One of the most important daily tasks is my time spent in prayer and reading Scripture. Serving God as a Pastor is a privilege. Learning to love God more helps me to give my best as I lead this community. I typically go through the directory and pray for folks by name. Spending time in reflection and listening to God is a priority for every follower of Jesus, but even more so for pastors. As Martin Luther states “Prayer is like breathing”.

One of the things I value most is getting to spend time with my flock. On Sundays, I learn something new about our community every time I lead worship. I occasionally pop in on some of the various team meetings or Bible studies. I make phone calls or go to your homes, or you might even come by my office. There are also other times when I am called upon to support you through a surgery or illness, the death of a loved one, or when people are just struggling with life. I have the privilege of sharing the gifts of the communion table to those who are homebound as well. I value hearing your stories. I hope that my presence reflects God’s presence to you. I am often amazed by how much I see God’s grace through each and every one of you.

I also represent our small community to the wider community through my involvement with other churches in our local Ministerium, particularly at the many Ecumenical prayer services and service events. I also meet with my Lutheran colleagues and churches across our Synod and the ELCA. This gives us a connection to the wider church and provides me and our church with additional ideas, resources, and support for our ministry of sharing the Gospel of Jesus. 

It is a privilege to be your pastor. There are probably numerous other things I do: like help with the website or Facebook, assist with clean-up around the church. I make the annual climb to the attic to get Christmas decorations down. These tasks would probably fall into the “other duties as assigned” in my letter of call. Of course, the biggest task that I am called to is to love God’s people to the best of my ability.

Bread of Life

Bread of Life

The past few weeks in August the Gospel Lessons from John chapter 6 have been about Jesus as the Bread of Life. I thought I would share a few of my reflections on what Jesus as the Bread of Life means for me. Especially as it relates to the Lord’s Supper or Communion.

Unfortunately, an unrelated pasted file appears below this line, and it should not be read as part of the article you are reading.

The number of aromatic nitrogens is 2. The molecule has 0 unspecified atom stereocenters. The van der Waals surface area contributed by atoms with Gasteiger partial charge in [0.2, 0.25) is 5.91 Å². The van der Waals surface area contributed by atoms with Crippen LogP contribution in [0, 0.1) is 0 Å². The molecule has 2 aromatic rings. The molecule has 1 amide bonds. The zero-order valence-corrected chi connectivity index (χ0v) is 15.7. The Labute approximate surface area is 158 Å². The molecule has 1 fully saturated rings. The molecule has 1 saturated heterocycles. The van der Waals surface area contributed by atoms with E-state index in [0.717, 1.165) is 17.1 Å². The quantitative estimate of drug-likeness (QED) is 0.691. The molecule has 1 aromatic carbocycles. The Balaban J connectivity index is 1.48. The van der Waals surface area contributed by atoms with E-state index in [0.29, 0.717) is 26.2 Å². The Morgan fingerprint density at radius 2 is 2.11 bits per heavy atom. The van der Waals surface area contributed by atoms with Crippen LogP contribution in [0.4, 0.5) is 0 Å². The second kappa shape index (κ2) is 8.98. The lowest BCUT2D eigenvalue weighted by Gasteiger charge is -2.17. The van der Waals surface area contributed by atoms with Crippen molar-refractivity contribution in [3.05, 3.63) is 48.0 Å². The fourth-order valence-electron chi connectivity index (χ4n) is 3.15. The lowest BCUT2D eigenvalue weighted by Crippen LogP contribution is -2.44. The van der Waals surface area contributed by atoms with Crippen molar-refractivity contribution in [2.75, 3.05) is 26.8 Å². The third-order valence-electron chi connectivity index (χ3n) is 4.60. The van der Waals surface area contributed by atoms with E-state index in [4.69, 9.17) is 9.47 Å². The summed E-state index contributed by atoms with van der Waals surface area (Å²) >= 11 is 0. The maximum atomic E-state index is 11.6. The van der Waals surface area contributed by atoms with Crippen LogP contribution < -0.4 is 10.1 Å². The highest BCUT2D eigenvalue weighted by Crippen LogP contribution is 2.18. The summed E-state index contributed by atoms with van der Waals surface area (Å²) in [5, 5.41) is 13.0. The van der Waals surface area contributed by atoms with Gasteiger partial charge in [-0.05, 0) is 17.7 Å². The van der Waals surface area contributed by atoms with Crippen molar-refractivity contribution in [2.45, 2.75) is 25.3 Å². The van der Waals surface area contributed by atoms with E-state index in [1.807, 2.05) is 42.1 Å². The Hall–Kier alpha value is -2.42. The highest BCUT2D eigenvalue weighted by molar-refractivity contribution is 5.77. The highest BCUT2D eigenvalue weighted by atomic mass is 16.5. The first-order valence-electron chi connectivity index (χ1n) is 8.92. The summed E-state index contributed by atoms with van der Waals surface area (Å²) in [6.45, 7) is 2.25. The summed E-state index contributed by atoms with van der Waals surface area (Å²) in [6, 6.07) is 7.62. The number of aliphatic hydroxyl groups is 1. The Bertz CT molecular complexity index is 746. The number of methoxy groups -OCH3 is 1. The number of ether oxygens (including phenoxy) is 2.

Every week we celebrate Communion. Sure, we could have it less often but, we have it every week because It is who we are. As Christians, we rely daily on God’s grace and we know that every Sunday we can receive God’s grace at the communion table. We receive the promise of his presence and his forgiveness.

First, As Lutherans, we believe in the real presence of Christ. What does this mean?  It means we trust that when Christ says “This is my Body given for you” And “This is my blood shed for you” it is true. It is a promise. That not only is Christ present in the Bread and Wine but that this gift is “for you.” How can Christ be present in bread and wine? This gift is one of the great mysteries of the church. It can be hard to wrap our heads around. St Claire says it best: “What wonderful majesty! O sublime humility! That the Lord of the Universe, the Son of God, should come to us in bread and wine, for our salvation.

The question often asked when faced with this great mystery is: Am I worthy to receive such a gift? Who comes the table is not about what any of us did or didn’t do. It is about what Christ offers us. Every Sunday at the beginning of our service we confess our sins and we announce that we are forgiven in the name of Jesus. Being a forgiven child of God makes us worthy. As Christians, we gather as broken wounded people around the table of our savior who endured the cross and death and yet rose again. We find life in him. This bread of life is for all those who follow Jesus and need food to keep them going. It is for people who might think they are unworthy or have doubts but even the smallest part of them trusts Jesus has something for them anyway.

Lastly, when I think about communion, I think about the communion of saints. I think about all those before us who have partaken of this meal and all those who long after us will do the same. The Mystery of this meal is that just as Christ promises his presence in the bread and wine when we receive it Christ becomes present in us. And we all become part of the body of Christ. Christ lives in us.

​What is important about communion for you? How do you feel Christ present when we gather? What do the words “For you” mean we celebrate communion? Do you ever miss communion if you are away? I’d love to hear your answers.

Fruits for the World

Fruits for the World

What does it mean to be Christian? As we see a lot of religious talk and bible quoting in the public sphere. This has been my question for the past few months. I am reminded of what Paul reminds us Galatians about living in the Spirit.

“So I say, walk by the Spirit, and you will not gratify the desires of the flesh. For the flesh desires what is contrary to the Spirit, and the Spirit what is contrary to the flesh. They are in conflict with each other, so that you are not to do whatever you want. But if you are led by the Spirit, you are not under the law.